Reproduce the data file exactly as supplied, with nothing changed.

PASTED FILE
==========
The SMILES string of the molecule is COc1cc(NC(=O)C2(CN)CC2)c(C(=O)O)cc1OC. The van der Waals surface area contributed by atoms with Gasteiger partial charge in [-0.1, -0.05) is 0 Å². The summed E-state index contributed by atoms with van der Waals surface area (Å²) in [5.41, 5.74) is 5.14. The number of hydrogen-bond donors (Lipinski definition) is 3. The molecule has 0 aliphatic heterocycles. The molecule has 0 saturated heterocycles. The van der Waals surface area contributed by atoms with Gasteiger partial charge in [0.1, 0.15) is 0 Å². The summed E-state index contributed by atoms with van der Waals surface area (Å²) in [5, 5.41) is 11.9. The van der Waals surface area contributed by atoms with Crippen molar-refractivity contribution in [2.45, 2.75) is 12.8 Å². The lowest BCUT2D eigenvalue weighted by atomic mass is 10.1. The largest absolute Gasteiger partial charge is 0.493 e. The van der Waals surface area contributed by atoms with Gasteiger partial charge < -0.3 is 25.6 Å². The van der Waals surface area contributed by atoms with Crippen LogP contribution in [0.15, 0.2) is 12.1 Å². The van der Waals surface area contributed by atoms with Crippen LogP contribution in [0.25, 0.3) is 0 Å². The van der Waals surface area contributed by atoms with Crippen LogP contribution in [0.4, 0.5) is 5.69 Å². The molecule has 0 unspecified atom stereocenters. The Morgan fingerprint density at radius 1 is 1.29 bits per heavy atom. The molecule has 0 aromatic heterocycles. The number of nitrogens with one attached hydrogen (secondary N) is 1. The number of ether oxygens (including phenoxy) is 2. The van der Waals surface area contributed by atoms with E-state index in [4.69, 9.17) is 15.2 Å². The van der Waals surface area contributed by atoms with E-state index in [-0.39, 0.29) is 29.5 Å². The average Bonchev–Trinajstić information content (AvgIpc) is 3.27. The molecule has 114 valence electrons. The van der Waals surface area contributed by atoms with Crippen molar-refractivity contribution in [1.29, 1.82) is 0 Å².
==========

The SMILES string of the molecule is COc1cc(NC(=O)C2(CN)CC2)c(C(=O)O)cc1OC. The van der Waals surface area contributed by atoms with Gasteiger partial charge in [-0.1, -0.05) is 0 Å². The summed E-state index contributed by atoms with van der Waals surface area (Å²) in [5.41, 5.74) is 5.14. The number of hydrogen-bond donors (Lipinski definition) is 3. The molecule has 0 aliphatic heterocycles. The molecule has 0 saturated heterocycles. The van der Waals surface area contributed by atoms with Gasteiger partial charge in [0.1, 0.15) is 0 Å². The summed E-state index contributed by atoms with van der Waals surface area (Å²) in [5, 5.41) is 11.9. The van der Waals surface area contributed by atoms with Crippen molar-refractivity contribution in [2.45, 2.75) is 12.8 Å². The lowest BCUT2D eigenvalue weighted by atomic mass is 10.1. The largest absolute Gasteiger partial charge is 0.493 e. The van der Waals surface area contributed by atoms with Gasteiger partial charge < -0.3 is 25.6 Å². The van der Waals surface area contributed by atoms with Crippen LogP contribution in [0.15, 0.2) is 12.1 Å². The van der Waals surface area contributed by atoms with Crippen LogP contribution in [0.25, 0.3) is 0 Å². The van der Waals surface area contributed by atoms with Crippen LogP contribution in [0.4, 0.5) is 5.69 Å². The molecule has 0 unspecified atom stereocenters. The Morgan fingerprint density at radius 1 is 1.29 bits per heavy atom. The molecule has 0 aromatic heterocycles. The number of nitrogens with one attached hydrogen (secondary N) is 1. The number of ether oxygens (including phenoxy) is 2. The van der Waals surface area contributed by atoms with E-state index in [4.69, 9.17) is 15.2 Å². The van der Waals surface area contributed by atoms with E-state index in [-0.39, 0.29) is 29.5 Å². The average Bonchev–Trinajstić information content (AvgIpc) is 3.27. The molecule has 114 valence electrons. The van der Waals surface area contributed by atoms with Crippen molar-refractivity contribution in [1.29, 1.82) is 0 Å².